Home >Opinion >Columns >Coffee for conservation—how one woman’s quest is saving species
Coffee farms are basically large plots of monoculture and have a huge imprint on our environment. Photo: Bloomberg
Coffee farms are basically large plots of monoculture and have a huge imprint on our environment. Photo: Bloomberg

Coffee for conservation—how one woman’s quest is saving species

So, how do you make sure that your favourite beverage is responsibly sourced?

Coffee, the elixir of modern-day living, the one beverage that helps you kick-start your morning, is destroying the planet in many ways. Even as coffee becomes the second most tradable item after oil, a large majority of the world’s coffee is now being grown in direct sunlight, rather than under the shade of a canopy of trees. These full-sun coffee farms are basically large plots of monoculture and have a huge imprint on our environment. So how do you make sure that your favourite beverage is responsibly sourced?

A young wildlife scientist found during her PhD research that while all the big coffee companies of the world are part of an eco-certification process, in India, the conditions were such that little was changing on the ground—whether environmental or social. That’s when Arshiya Urveeja Bose decided to change the course of her life and set up Black Baza Coffee (www.blackbazacoffee.com), a company that works with coffee-growers in Kodagu in Karnataka to contribute to biodiversity conservation, while at the same time ensuring a fair price to them.

Groundbreaking research by scientist Claude Garcia in a report by the French Institute of Pondicherry in 2011 has shown that since the 1970s, almost 33% of forest cover in Kodagu has been lost because of the removal of shade trees on coffee farms. Since the coffee agroforestry system of Kodagu is probably one of the most biodiversity-rich coffee systems on the planet, what happens here has a global relevance. Garcia’s research further showed that the conversion from shade to sun, along with the planting of exotic silver oak trees, has contributed to the ecological damage in the region.

Arshiya’s own research further showed that small coffee-growers are heavily exploited by traders in the value chain, often getting 20-25% less than the market price and facing severe cycles of debt. And that was her prime motivation to set up her own coffee company. “There were serious social and environmental issues that had been measured, but existing mechanisms (like certification) weren’t really addressing these problems," she says. As she states: “I set up Black Baza Coffee with the specific aim of resolving these problems through a long-term partnership with coffee-growers."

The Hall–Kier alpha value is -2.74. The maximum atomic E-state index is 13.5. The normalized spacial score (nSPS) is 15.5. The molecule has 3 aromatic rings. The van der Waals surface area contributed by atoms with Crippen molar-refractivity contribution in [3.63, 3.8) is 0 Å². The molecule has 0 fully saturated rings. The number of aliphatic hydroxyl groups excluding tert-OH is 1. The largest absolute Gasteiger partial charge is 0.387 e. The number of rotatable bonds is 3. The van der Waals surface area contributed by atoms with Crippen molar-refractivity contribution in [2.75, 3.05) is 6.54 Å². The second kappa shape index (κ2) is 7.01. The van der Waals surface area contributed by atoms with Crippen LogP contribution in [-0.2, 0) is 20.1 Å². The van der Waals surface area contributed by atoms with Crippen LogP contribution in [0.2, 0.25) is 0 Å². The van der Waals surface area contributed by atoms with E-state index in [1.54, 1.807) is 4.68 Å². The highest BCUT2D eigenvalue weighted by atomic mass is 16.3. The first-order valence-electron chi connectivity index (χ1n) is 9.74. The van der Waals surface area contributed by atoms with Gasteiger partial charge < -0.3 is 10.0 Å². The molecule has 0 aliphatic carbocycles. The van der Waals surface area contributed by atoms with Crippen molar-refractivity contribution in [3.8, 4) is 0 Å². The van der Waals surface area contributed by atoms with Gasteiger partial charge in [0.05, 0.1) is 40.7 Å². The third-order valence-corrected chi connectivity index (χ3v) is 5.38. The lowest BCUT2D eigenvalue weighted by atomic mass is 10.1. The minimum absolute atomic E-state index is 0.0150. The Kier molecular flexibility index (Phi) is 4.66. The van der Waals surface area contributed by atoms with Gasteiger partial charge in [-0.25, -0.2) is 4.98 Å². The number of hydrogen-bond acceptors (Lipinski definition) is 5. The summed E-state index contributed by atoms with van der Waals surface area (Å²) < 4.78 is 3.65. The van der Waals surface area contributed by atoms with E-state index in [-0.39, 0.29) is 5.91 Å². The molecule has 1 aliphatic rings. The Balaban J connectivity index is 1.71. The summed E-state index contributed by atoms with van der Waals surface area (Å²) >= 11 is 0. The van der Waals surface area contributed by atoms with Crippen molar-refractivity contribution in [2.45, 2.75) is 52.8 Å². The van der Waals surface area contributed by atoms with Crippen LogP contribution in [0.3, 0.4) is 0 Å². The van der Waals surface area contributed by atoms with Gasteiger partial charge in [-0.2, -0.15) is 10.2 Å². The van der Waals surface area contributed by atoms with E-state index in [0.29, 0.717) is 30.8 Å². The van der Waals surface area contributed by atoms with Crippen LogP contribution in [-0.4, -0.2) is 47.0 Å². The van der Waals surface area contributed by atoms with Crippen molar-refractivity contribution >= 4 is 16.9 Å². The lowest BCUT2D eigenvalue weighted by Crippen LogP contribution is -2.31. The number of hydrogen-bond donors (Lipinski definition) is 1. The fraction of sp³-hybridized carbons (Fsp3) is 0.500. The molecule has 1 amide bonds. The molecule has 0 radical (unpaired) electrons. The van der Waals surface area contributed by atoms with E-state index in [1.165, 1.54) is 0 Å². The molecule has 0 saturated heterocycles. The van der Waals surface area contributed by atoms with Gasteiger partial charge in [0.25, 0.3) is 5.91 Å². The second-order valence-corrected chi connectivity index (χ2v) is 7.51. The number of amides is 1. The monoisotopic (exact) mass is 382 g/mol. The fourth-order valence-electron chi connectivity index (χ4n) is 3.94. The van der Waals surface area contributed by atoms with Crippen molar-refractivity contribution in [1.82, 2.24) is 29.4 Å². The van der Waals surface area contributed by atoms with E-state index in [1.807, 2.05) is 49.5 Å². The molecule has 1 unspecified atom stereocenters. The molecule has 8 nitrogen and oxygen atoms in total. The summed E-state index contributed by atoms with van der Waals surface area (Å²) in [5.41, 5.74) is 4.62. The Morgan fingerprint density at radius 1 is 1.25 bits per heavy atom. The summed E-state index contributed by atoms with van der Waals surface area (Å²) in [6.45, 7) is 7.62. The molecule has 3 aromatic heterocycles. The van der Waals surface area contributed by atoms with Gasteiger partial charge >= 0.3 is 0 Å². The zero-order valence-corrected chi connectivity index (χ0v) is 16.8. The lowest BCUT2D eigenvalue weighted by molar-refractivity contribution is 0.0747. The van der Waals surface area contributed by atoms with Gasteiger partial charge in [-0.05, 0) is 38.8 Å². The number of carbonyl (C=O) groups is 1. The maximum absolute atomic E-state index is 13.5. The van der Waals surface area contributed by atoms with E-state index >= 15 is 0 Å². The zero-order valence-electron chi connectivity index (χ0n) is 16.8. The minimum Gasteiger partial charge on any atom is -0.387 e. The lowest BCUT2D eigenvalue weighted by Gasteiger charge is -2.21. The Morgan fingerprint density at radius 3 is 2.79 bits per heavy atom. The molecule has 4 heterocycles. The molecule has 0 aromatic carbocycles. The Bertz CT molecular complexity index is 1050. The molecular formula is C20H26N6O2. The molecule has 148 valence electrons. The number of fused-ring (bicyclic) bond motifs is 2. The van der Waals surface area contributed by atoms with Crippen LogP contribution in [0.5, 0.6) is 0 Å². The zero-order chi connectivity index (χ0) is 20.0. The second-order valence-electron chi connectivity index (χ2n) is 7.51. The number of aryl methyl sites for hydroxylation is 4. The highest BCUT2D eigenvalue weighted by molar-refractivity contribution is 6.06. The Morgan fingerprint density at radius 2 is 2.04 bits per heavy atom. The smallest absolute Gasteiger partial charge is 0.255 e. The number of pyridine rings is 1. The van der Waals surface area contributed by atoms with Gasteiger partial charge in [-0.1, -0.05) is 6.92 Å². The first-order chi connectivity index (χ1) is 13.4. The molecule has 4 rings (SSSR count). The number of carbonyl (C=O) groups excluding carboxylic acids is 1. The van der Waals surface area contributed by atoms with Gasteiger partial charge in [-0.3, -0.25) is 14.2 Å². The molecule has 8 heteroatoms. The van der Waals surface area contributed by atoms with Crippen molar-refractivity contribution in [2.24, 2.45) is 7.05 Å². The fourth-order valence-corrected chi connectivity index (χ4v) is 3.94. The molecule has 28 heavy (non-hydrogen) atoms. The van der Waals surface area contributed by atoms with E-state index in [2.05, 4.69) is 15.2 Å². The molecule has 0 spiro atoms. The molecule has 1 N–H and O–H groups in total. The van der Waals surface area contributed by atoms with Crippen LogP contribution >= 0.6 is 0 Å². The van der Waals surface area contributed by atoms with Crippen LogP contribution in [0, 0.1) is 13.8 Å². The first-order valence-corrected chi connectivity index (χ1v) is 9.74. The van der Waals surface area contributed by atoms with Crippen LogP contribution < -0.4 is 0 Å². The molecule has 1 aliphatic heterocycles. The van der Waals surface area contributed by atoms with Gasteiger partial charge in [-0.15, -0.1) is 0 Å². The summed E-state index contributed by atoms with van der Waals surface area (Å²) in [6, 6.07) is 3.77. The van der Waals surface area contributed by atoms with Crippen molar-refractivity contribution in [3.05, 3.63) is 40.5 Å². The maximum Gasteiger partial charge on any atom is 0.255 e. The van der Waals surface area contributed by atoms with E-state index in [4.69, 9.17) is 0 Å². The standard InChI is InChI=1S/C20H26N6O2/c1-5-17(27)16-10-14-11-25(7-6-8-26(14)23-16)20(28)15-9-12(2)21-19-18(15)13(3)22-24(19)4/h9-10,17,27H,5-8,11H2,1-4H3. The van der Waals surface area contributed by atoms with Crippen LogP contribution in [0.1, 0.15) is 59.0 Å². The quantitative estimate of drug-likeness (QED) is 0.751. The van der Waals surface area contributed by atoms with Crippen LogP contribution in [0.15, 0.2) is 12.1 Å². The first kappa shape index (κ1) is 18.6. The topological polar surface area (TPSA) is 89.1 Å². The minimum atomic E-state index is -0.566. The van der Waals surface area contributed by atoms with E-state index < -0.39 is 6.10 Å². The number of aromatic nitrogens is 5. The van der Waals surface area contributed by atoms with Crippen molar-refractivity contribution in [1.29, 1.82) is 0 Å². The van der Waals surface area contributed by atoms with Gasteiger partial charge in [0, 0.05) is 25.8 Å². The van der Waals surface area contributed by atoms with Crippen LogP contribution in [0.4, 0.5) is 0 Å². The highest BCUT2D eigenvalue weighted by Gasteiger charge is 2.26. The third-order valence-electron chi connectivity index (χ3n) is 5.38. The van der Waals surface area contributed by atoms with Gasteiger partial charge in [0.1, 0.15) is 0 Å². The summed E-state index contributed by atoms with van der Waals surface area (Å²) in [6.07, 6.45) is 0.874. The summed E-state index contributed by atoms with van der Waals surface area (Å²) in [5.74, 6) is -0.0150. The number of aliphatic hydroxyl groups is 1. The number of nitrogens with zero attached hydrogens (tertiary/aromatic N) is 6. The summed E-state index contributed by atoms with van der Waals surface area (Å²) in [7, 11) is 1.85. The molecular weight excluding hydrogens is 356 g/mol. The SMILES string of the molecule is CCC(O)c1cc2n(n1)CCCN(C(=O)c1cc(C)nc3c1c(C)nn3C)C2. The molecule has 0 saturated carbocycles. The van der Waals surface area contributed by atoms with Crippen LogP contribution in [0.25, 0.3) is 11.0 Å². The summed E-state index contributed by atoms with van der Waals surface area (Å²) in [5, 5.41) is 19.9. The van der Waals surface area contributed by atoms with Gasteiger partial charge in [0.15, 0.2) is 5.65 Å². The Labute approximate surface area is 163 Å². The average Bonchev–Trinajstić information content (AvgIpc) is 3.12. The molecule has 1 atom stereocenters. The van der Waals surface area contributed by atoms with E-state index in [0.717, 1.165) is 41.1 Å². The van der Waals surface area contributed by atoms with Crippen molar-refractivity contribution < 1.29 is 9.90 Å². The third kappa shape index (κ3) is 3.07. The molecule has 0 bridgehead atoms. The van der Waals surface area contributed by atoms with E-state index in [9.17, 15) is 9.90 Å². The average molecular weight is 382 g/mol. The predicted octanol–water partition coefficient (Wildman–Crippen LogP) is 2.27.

So how does she ensure her coffee is biodiversity-friendly? Arshiya works with the farmers to make sure a number of conditions are met, such as ensuring there is a mixed canopy structure, no use of chemical pest control, no regulation of tree branches and silver oaks are planted only along the boundaries of the farm. And the results are now beginning to show. Their impact studies have shown that the shade cover on the Robusta farms was as high as 78%, soil moisture has gone up and toxicity is less. Arshiya has also partnered with a nursery to source endemic tree species for restoration work. In return for this investment in the environment, her company guarantees a buyback of coffee, works out long-term partnerships as opposed to yearly ad hoc purchase cycles and provides premium over the market price, along with printing the name of the farm and producer on every bag of coffee sold.

So how does the coffee taste after all these measures? Arshiya states proudly: “We would like to call ourselves the ‘single malt of coffees’ or the ‘Rolls Royce of coffees’; the truth is most people who buy our coffee do so because it’s delicious! They like the flavour. They like that we door-deliver within a week of roasting. They like that we custom-grind the beans for them depending on what brewing equipment they use".

But is this model of coffee farming and marketing financially viable? Arshiya is honest that while it may be too soon to answer this, they have all the initial hiccups of any start-up. But she is satisfied that she is able to do about 4.5 tonnes of coffee a year, which is decent for a specialty coffee company in India. Her goal is to be able to look after her producers and employees, monitor biodiversity and invest in quality improvement, which is why long-term financial sustainability is a must.

In the coming year, she aims to set up moth traps to study insect diversity on her partner farms, the presence of cavity-nesting birds and how much carbon is sequestered. Her own research has shown as many as nine species of wildlife were recorded on their partner farms, from elephants to the jungle palm squirrel, so clearly some contribution to biodiversity and life forms is happening. Just recently, one of her coffee-growers discovered the presence of three small-clawed otters on his estate. The farmer was so overjoyed with the discovery, says Arshiya, that he has voluntarily become an ‘otter-vigilante’.

Now, if only all coffee companies could be spreading this green revolution, that morning latte would be even more pleasurable.

Bahar Dutt is a conservation biologist and author of Green Wars: Dispatches from a Vanishing World.

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